Occasionally, Husserl also designates the matter of the act as the ideal meaning or sense of the act, and his point is exactly that we intend an object by meaning something about it:
In meaning, a relation to an object is constituted. To use an expression significantly, and to refer expressively to an object (to form a presentation of it), are one and the same.

It is meaning or sense that provides consciousness with its object directedness (and of course to speak of an object in this context does not necessarily designate an actually existing object, but just an intentional object, that is an intended object). More specifically, the matter does not only determine which object is intended, but also what the object is apprehended or conceived as. Thus, it is customary to speak of intentional 'relations' as being conception-dependent. One is not simply conscious of an object, one is always conscious of an object in a particular way, that is, to be intentionally directed at something is to intend something as something. One intends (perceives, judges, imagines) an object as something, that is, under a certain conception, description or from a certain perspective. To think about the capital of Denmark or about the native town of Niels Bohr, to think of Hillary Clintons husband or of the last U.S. president in the twentieth century, to think about the sum of 2 + 4 or about the sum of 5 + 1, or to see a Swiss cottage from below or above—in each of these four cases one is thinking of the same object, but under different descriptions, conceptions, or perspectives, that is with different act-matters. Whereas one and the same act-matter can never intend (refer to) different objects, different act-matters can very well intend the same object.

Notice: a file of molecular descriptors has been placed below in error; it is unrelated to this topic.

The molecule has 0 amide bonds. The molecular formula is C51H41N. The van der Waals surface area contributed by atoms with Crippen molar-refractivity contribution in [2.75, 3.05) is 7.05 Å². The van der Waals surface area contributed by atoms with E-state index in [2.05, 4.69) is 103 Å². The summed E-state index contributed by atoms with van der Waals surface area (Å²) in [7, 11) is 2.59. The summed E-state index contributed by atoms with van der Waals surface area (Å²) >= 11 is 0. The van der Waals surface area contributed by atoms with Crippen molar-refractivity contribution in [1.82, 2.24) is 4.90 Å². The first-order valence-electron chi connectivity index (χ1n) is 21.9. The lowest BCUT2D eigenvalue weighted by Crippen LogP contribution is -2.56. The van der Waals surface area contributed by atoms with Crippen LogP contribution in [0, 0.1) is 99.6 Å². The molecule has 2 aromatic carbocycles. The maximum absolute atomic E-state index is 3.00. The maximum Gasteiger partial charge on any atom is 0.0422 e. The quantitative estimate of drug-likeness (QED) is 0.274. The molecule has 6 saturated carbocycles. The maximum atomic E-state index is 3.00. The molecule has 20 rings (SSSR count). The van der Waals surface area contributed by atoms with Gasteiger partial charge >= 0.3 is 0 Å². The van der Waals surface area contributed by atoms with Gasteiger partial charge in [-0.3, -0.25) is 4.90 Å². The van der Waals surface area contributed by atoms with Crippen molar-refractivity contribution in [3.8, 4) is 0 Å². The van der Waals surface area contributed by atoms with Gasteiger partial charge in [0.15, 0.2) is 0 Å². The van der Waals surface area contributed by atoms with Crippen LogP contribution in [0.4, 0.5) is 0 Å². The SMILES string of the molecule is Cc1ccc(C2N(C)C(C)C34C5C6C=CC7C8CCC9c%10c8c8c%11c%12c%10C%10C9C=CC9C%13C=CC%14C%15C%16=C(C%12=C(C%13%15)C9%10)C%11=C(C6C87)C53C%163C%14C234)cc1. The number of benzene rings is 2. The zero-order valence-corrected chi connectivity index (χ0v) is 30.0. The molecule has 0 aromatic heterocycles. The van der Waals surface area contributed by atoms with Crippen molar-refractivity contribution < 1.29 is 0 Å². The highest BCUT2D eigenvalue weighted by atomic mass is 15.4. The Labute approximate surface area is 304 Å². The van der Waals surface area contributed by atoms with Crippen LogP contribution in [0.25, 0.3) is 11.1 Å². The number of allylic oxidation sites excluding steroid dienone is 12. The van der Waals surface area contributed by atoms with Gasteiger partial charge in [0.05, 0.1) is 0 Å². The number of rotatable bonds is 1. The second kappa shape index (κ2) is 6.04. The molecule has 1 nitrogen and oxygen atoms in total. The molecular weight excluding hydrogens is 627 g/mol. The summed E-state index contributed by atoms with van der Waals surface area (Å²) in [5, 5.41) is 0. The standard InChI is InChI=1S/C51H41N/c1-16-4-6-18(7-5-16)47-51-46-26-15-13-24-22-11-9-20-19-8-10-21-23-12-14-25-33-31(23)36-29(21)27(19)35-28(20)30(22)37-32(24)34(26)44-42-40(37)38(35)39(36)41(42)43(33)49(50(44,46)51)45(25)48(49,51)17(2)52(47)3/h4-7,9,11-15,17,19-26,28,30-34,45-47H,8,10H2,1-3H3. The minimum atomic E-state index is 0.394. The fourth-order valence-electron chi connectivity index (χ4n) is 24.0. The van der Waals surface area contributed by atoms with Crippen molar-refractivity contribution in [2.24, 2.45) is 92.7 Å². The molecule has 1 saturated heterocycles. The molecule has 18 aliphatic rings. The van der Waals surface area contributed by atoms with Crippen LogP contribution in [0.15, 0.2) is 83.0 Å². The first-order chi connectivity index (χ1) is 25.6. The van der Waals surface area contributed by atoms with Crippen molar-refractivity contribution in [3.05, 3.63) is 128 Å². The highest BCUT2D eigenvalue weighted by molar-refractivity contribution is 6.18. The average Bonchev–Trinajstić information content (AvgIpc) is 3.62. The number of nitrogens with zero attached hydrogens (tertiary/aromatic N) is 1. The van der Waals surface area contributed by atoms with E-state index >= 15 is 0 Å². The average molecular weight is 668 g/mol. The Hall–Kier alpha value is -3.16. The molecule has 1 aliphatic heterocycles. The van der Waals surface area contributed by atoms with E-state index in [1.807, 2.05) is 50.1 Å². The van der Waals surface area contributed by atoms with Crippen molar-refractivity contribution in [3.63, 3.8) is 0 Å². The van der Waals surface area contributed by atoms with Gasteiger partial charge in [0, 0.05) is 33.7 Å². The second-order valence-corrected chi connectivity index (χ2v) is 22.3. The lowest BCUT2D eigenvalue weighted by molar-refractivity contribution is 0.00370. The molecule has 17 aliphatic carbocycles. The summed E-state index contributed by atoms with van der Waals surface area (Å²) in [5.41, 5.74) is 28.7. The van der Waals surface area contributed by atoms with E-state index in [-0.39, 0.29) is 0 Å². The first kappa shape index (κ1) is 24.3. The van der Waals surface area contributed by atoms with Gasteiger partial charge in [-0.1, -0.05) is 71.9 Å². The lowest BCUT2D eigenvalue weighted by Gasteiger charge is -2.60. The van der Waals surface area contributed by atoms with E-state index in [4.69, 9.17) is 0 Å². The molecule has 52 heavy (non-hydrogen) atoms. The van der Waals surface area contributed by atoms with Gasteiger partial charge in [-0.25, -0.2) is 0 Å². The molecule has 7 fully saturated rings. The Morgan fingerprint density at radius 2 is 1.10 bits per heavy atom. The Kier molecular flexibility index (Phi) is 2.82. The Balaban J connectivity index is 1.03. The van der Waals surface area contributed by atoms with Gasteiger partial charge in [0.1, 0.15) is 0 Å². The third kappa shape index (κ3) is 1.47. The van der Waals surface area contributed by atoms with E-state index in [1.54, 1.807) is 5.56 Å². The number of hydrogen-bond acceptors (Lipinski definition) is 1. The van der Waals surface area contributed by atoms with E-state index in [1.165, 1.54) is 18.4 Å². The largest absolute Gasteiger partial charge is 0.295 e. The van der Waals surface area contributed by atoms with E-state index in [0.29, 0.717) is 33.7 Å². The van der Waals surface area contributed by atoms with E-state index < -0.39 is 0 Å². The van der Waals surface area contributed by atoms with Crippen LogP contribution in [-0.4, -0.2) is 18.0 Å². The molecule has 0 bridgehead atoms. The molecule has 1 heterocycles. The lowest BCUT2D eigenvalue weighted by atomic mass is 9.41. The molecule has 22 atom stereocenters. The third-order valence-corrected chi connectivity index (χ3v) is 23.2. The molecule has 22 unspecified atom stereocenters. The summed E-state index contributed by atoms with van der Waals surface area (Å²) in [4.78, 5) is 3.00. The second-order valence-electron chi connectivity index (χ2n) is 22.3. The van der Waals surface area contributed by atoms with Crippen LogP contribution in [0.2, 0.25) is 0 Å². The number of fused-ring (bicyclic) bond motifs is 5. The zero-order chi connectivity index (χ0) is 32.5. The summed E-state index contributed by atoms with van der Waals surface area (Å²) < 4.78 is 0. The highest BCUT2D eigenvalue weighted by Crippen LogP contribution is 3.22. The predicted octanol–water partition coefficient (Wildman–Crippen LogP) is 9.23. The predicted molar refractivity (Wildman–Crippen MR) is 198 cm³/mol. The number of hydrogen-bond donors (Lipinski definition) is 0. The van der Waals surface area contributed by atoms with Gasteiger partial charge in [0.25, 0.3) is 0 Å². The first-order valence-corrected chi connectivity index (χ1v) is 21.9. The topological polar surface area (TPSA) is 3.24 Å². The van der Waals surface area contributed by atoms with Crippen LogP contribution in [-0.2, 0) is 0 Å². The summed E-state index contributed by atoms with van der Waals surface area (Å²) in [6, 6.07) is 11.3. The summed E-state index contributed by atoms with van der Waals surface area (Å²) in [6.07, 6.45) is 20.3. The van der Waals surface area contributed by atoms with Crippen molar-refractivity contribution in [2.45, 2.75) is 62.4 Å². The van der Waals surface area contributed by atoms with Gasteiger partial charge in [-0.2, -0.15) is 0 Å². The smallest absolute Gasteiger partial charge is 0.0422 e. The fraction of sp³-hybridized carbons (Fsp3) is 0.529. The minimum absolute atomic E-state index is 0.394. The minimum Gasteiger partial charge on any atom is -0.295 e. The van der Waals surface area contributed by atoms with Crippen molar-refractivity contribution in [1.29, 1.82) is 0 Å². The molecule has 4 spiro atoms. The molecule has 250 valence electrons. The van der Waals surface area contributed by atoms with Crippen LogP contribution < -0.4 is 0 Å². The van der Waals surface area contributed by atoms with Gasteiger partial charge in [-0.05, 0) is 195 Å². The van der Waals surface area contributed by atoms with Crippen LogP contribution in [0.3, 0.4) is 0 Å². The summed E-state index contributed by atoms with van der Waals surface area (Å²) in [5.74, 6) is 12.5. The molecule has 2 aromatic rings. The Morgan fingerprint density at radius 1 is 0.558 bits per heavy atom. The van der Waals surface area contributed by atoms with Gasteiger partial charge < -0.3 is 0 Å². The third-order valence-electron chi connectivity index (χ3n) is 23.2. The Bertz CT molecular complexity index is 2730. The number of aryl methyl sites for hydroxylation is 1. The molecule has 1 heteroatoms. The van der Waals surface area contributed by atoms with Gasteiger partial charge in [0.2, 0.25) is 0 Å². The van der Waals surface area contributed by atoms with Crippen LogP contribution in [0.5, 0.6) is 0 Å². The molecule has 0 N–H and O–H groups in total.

Although we always intend the object by virtue of a meaning, it is important to maintain the difference between the act, the meaning, and the object.
The object (be it an ideal object like the number 6, or a real object, like my antique watch) should neither be confused with the act (the very process of meaning something) nor with the ideal meaning that enable us to apprehend the object.
In ordinary cases, we are not directed toward the meaning, but toward the object: 'Our interest, our intention, our thought—mere synonyms if taken in sufficiently wide senses—point exclusively to the thing meant in the sense-giving act’.
That the meaning and the object should not be identified is perhaps especially clear from cases where different acts can have different act-matters but the same object.

As already mentioned, Husserl also speaks of the immanent content of the act. What is this supposed to be?
In contrast to the intentional object and the intentional content that transcend the act (after all the same object can be intended with the same ideal meaning in different acts, by me as well as by others) the immanent content is in a strict sense intramental and private.